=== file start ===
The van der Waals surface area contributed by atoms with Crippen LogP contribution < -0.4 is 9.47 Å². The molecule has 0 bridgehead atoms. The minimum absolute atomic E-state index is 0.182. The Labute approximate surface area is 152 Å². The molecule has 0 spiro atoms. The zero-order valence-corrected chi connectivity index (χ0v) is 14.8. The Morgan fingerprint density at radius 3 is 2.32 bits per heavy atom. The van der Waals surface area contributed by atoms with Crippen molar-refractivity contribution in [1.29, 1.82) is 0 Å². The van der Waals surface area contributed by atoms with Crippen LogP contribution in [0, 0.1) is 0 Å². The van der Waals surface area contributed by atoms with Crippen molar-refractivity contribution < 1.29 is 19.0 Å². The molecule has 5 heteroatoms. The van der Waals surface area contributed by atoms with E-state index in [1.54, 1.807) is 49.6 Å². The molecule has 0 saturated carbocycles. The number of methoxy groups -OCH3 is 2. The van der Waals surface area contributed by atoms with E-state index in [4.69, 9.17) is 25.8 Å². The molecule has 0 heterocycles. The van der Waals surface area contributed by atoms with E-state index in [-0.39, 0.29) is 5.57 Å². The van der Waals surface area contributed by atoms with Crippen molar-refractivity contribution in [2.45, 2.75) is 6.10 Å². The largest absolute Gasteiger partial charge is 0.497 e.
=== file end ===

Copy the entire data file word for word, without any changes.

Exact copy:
The van der Waals surface area contributed by atoms with Crippen LogP contribution < -0.4 is 9.47 Å². The molecule has 0 bridgehead atoms. The minimum absolute atomic E-state index is 0.182. The Labute approximate surface area is 152 Å². The molecule has 0 spiro atoms. The zero-order valence-corrected chi connectivity index (χ0v) is 14.8. The Morgan fingerprint density at radius 3 is 2.32 bits per heavy atom. The van der Waals surface area contributed by atoms with Crippen molar-refractivity contribution in [1.29, 1.82) is 0 Å². The van der Waals surface area contributed by atoms with Crippen LogP contribution in [0, 0.1) is 0 Å². The van der Waals surface area contributed by atoms with Crippen molar-refractivity contribution < 1.29 is 19.0 Å². The molecule has 5 heteroatoms. The van der Waals surface area contributed by atoms with E-state index in [1.54, 1.807) is 49.6 Å². The molecule has 0 saturated carbocycles. The number of methoxy groups -OCH3 is 2. The van der Waals surface area contributed by atoms with E-state index in [4.69, 9.17) is 25.8 Å². The molecule has 0 heterocycles. The van der Waals surface area contributed by atoms with E-state index in [-0.39, 0.29) is 5.57 Å². The van der Waals surface area contributed by atoms with Crippen molar-refractivity contribution in [2.45, 2.75) is 6.10 Å². The largest absolute Gasteiger partial charge is 0.497 e.